Lincoln in a public service short and then later played an actor who was typecast as Lincoln. He would play Lincoln’s father in the 1940 “Abe Lincoln in Illinois.” But between 1935 to 1947, he was Ming the Merciless. Those eyebrows are more the softened circumflex, melted by the heat of the studio lights on his bald head. Do you think Abe Lincoln or his father had eyebrows like Ming? Should we put down Daniel Day-Lewis as the next candidate for Ming?
After the yellow perilism had mostly died down, Christopher Lee began his run as Fu Manchu in 1965 in “The Face of Fu Manchu.” Lee was born in Britain, but his maternal great grandfather was Italian. His eyebrows looked like something between the elongated em-dash and the melted circumflex.
- The Face of Fu Manchu (1965)
- The Brides of Fu Manchu (1966)
- The Vengeance of Fu Manchu (1967)
- The Blood of Fu Manchu (1968)
- The Castle of Fu Manchu (1969)
Star Trek (TOS) ran for only three seasons from 1966-1969 and gave us Spock, a Vulcan, and the Romulans. As far as eyebrows go, I’d say the eyebrows of Spock and all Vulcans owe a great debt to Flash Gordon and Ming the Merciless.
Of course, the Vulcans had pointed ears and were close to being asexual (except during mating season). And Star Trek TOS did have an Asian American guy (George Takei) playing an Asian American, Hikaru Sulu. Check out what a normal person playing a normal Asian American looks like with his own eyebrows. Takei’s eyebrows look more like the right side of the parenthesis that’s fallen down being unable to find something to hold it up or an em dash that has gently curled up for a snooze. A Vulcan’s eyebrows are like accents aigu and grave.
Ming appears again, post-Star Trek, but this time in the guise of Max von Sydow who is Swedish. The 1980 feature film release of “Flash Gordon” featured Sam J. Jones (who had appeared in the 1979 movie “10”) as Flash and Melody Anderson (who was also a “sweathog” in the TV series “Welcome Back, Kotter” and Marilyn Monroe in a 1993 biopic) as Dale Arden. Von Sydow would also play a villain in the 1983 James Bond movie “Never Say Never.” In 1965, he had played Jesus Christ in “The Greatest Story Ever Told.” Jesus Christ is from what was considered the Orient, but he’s rarely played by an Oriental, particularly of the East Asian sort. I don’t believe that despite Oland and von Sydow’s ability to portray East Asians that East Asians could easily pass for ethnic Swedes, even if they bleach their hair blond and change the shape of their eyebrows.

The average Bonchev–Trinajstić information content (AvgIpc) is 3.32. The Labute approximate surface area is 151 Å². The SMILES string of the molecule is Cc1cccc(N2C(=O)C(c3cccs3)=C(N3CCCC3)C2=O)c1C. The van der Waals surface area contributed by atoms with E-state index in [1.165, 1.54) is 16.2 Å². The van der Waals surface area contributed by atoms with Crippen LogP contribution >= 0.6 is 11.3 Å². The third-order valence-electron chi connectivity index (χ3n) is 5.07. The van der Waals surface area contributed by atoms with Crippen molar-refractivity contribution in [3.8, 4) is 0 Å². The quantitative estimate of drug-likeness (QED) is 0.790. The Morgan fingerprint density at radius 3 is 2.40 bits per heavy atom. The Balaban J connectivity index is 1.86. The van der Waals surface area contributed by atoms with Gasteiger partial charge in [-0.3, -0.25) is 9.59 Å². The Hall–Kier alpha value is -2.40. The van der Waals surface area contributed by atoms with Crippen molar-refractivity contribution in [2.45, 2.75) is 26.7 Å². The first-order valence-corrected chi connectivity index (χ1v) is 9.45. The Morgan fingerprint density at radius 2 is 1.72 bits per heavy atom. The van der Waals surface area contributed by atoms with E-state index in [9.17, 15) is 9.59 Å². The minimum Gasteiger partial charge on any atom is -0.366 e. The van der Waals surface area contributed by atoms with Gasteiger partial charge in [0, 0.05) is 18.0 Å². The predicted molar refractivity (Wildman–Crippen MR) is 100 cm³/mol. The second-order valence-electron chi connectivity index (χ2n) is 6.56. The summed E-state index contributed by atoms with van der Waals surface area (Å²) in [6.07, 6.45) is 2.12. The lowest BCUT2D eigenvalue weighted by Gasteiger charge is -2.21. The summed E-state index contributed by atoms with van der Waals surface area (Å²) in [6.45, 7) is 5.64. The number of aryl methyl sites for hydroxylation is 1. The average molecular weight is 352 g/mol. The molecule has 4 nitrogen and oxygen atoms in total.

Check out those impressive eyebrows of Ming and the guyliner. Just the right 20-degree angle of a Vulcan, but with that extra down-turn. It’s the hyperbolic circumflex.
Ming would later become a chameleon, okay, not really, but he was lizard-like in the “Flash Gordon” animated series in 1996. For the Sci Fi Channel TV series, the 2007-2008 Ming became white. That’s right. Not just played by someone white, but really white. He was blond and Caucasian and knew how to handle the media. Reportedly this incarnation of the character was based on a West Asian, Saddam Hussein. Not so much the yellow peril any more, but the fearful Muslim Arabs who controlled the oil that U.K. and the U.S. dearly needed.
In “Cloud Atlas,” we had the high Ming the Merciless eyebrows in more subtle variations in the men. My question is why with actual Asian men (and women) have the makeup artists of “Cloud Atlas” reverted to Warner Oland’s Fu Manchu eyebrows?
Even the crazy yellowface doctor has those circumflex eyebrows. But not the Asian women. If you need a reminder of what real Asian eyebrows look like check back with George Takei as Mr. Sulu or see the video below (which is for women). I also looked at Jet Li and Chow Yun-Fat and found their eyebrows less like a diacritical circumflex and more like half of a parenthesis fallen down with curved side up.
In the evolution of the East Asian eyebrow in yellowface, the diacritical mark called the circumflex (^) seems to be the model, and East Asian male eyebrows have a different evolutionary trajectory than the East Asian female eyebrows for the perspective of makeup artists. As anyone who has studied French will tell you, an accent mark in the wrong place makes a big difference–between a culinary delight (soufflé) and a breath of air (souffle), and in the case of yellowface, the circumflex eyebrow is the difference between Lincoln or Jesus Christ and Ming and brings us a visual reminder of the continued alienation of the East Asian male by makeup artists and movies.
Contrary to what some people wrote, I do know what hapas look like from my own personal experience (see Kip Fulbeck’s “Hapa Project“) and they don’t look like Star Trek TOS aliens. The comparison between “Cloud Atlas” faux East Asians and Vulcans (or Romulans) is what began my reflections on circumflexions because it is the most obvious physical visual mistake that we are asked to allow to pass as a credible representation of East Asians in this new high tech era of yellowface.